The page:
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The HFS is also threatening to force faith-based doctors who refuse to provide the drugs and procedures to refer their patients to people who will.Shutterstock

In the wake of the recent Supreme Court Hobby Lobby decision, the Illinois Department of Healthcare and Family Services (HFS) has proposed a massive increase in the amount of taxpayer-funded subsidies available for the contraception, sterilization, and abortifacient drugs most commonly opposed by religiously faithful employers.

The HFS is also threatening to force faith-based doctors who refuse to provide the drugs and procedures to refer their patients to people who will.

HFS Director Julie Hanos told the Chicago Tribune that Democratic Gov. Pat Quinn and the Illinois HFS were “very concerned” by the Supreme Court’s ruling in the Hobby Lobby case.  She said the department is working closely with Planned Parenthood and other groups to develop new guidelines to minimize the ruling’s impact.

The Hobby Lobby ruling came down in response to a challenge to the controversial Obamacare contraception mandate, which requires employers to provide health insurance plans that cover contraceptives, sterilizations and abortion-causing drugs without copay, regardless of religious objection. 

The high court ruled that closely-held private companies can opt out of providing such coverage if it violates the owners’ religious beliefs.

In response HFS has proposed a doubling in the amount of reimbursement available through Medicaid for IUDs and vasectomies as an incentive for Planned Parenthood and other providers to offer them. 

Although the increased funding will be available only through Medicaid – the state-run health care system for lower-income patients – and not employer-based health care, Hamos said the Hobby Lobby ruling fueled the changes and prompted the state to go public with them much earlier than planned.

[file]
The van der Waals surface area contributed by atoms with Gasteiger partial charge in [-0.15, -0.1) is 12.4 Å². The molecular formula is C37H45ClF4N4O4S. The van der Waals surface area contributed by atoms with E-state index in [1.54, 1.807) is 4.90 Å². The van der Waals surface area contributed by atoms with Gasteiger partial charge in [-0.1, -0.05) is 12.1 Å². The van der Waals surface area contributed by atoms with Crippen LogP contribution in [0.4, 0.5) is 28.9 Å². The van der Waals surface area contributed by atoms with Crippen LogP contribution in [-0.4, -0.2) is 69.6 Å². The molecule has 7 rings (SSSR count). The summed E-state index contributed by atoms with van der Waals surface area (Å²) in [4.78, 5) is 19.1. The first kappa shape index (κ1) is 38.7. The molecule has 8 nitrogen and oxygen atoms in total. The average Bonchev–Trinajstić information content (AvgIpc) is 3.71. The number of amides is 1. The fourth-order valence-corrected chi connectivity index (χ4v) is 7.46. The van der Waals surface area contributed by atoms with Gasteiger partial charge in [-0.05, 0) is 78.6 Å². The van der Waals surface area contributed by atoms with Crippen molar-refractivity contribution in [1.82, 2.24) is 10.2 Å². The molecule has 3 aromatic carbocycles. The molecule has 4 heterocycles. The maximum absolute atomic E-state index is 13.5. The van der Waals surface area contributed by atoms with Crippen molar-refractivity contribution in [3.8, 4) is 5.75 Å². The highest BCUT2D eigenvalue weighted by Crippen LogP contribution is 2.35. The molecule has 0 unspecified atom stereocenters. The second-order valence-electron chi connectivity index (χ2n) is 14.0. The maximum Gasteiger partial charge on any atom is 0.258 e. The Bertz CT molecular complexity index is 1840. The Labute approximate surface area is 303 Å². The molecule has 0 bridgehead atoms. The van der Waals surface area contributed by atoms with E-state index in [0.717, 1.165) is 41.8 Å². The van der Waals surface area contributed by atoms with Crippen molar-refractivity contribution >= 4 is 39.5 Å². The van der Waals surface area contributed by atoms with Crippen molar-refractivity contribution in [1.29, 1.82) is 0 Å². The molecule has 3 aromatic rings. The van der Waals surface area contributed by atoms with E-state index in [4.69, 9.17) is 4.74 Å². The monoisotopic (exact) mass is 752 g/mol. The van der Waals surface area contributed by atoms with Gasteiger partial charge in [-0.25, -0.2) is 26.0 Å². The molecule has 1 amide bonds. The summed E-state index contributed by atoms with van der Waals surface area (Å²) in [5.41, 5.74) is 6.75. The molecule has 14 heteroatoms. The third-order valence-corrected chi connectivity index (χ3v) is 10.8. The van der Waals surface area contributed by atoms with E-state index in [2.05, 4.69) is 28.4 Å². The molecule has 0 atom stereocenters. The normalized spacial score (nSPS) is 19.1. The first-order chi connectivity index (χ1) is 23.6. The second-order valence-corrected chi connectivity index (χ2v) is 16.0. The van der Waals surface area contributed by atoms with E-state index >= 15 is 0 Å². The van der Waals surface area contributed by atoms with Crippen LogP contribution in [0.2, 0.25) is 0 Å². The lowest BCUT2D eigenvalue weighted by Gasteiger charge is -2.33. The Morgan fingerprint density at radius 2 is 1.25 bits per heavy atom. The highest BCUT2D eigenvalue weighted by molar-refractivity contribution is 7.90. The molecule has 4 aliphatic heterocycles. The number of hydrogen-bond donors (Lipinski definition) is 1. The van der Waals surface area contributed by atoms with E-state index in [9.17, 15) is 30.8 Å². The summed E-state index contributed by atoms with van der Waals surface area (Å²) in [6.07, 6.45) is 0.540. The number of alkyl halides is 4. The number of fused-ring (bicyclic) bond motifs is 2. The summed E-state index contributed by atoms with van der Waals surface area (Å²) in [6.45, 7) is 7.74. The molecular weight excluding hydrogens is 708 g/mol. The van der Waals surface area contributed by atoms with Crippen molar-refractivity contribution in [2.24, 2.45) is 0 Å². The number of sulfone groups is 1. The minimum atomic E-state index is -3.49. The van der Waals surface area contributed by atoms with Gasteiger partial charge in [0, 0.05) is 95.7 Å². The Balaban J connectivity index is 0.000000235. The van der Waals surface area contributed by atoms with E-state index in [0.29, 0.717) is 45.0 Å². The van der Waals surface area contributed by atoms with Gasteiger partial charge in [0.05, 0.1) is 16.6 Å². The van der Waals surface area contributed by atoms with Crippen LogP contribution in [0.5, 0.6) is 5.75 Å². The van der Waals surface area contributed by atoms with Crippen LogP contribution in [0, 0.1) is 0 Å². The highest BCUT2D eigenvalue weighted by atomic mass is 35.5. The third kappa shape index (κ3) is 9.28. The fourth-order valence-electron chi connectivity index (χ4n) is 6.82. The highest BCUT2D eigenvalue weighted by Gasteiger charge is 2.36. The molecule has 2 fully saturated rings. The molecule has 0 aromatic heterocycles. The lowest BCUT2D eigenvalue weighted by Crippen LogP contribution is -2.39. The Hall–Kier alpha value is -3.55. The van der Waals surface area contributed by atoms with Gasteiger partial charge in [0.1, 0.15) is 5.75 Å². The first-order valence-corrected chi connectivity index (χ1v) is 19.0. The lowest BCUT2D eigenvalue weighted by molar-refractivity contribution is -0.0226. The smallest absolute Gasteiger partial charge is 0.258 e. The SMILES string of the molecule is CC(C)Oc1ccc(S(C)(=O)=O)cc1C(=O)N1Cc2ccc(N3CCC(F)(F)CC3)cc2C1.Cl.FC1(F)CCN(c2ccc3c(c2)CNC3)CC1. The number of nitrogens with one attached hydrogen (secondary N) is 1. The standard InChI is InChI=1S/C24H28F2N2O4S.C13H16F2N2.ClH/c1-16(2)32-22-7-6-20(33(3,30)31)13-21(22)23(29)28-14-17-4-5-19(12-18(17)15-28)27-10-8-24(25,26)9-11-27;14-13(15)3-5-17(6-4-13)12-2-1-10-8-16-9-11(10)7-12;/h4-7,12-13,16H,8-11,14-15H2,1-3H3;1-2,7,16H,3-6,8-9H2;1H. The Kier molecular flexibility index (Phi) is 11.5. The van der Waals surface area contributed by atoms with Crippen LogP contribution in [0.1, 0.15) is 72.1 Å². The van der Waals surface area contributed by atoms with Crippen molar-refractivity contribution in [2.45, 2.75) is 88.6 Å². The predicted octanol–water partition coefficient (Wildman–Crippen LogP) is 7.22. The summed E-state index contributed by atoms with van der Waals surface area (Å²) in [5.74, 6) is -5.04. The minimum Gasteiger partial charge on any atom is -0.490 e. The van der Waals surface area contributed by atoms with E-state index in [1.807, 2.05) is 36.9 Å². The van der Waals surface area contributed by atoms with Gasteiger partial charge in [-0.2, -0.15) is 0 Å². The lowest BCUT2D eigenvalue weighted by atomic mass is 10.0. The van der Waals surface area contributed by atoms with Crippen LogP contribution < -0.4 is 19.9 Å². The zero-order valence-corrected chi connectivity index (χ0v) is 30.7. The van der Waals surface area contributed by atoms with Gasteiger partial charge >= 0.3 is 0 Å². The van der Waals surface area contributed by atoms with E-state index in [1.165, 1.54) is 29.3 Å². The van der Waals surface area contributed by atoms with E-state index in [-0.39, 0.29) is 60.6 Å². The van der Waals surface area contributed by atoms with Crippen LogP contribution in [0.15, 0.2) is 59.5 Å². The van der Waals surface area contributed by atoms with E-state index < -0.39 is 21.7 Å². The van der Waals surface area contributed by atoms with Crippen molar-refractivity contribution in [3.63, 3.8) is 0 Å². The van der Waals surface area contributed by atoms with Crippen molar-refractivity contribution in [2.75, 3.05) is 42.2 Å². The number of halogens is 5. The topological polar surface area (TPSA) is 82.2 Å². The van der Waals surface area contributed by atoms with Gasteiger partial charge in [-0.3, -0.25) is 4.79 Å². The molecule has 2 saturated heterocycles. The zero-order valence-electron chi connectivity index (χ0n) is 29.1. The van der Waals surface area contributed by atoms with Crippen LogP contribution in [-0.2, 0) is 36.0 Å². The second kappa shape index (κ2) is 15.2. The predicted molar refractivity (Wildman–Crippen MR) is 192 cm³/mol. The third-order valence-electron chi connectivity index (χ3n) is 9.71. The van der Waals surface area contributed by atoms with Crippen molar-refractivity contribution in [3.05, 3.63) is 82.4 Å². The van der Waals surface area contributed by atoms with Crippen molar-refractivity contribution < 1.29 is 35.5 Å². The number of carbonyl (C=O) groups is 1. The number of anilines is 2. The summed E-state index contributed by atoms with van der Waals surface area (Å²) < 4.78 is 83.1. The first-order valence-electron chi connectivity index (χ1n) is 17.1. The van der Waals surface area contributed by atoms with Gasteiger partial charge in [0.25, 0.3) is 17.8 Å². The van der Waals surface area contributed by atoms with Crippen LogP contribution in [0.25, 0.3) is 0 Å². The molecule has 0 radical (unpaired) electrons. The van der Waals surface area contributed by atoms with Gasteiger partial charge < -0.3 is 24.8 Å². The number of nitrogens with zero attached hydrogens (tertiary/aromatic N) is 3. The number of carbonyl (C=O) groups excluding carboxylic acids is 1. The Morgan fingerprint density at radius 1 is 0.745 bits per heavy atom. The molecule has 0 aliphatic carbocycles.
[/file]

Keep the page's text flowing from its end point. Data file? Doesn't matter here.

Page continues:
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“It is an opportune time when women across the country are paying attention … that's a time that we can really use that attention to focus on what's available to them through Medicaid,” Hamos told the Tribune.

The department has also proposed increases in reimbursement rates for the controversial Essure sterilization method, which is billed as a less-invasive alternative to tubal ligation for women. Essure has come under fire by consumer advocacy groups after thousands of women have complained of dangerous complications ranging from infections, to chronic pain, organ damage and even death.

While the proposed changes in reimbursement apply only to Medicaid recipients, Hamos noted that many women on the lower end of the employment spectrum frequently switch between Medicaid and employer-based healthcare as they cycle through multiple jobs.  She said she hoped the changes would allow such women to obtain sterilization or long-term contraception regardless of whether area employers cover them or not.

As a means to that end, the proposed guidelines would also eliminate the current “step therapy” rules that require women to try less costly methods of contraception before forcing taxpayers to foot the bill for more expensive drugs or procedures.  “It should be all about preventing and respecting the choice that [a woman] makes and how to do that,” Hamos told the Tribune.

Meanwhile, Illinois officials are also examining whether they can circumvent federal conscience protection laws that prevent the state from forcing Catholic and other religious medical providers to provide information about contraceptives, sterilization, abortifacients, or other drugs and procedures to which they morally object. 

Illinois’ proposed workaround would force such providers to refer any patients who ask for information about morally offensive treatments to providers who offer them without reserve.

Planned Parenthood praised the proposed guidelines.  “This is a great way to give women access to the contraceptives they need in a timely fashion and have every contraceptive available to them,” Pam Sutherland, vice president for public policy and education for Planned Parenthood of Illinois, told the Tribune

If approved, the new guidelines will go into effect October 10. 

Illinois HFS is taking public comment on the proposed changes through September 15.

To comment on the proposed guidelines, you can e-mail Illinois HFS by clicking here.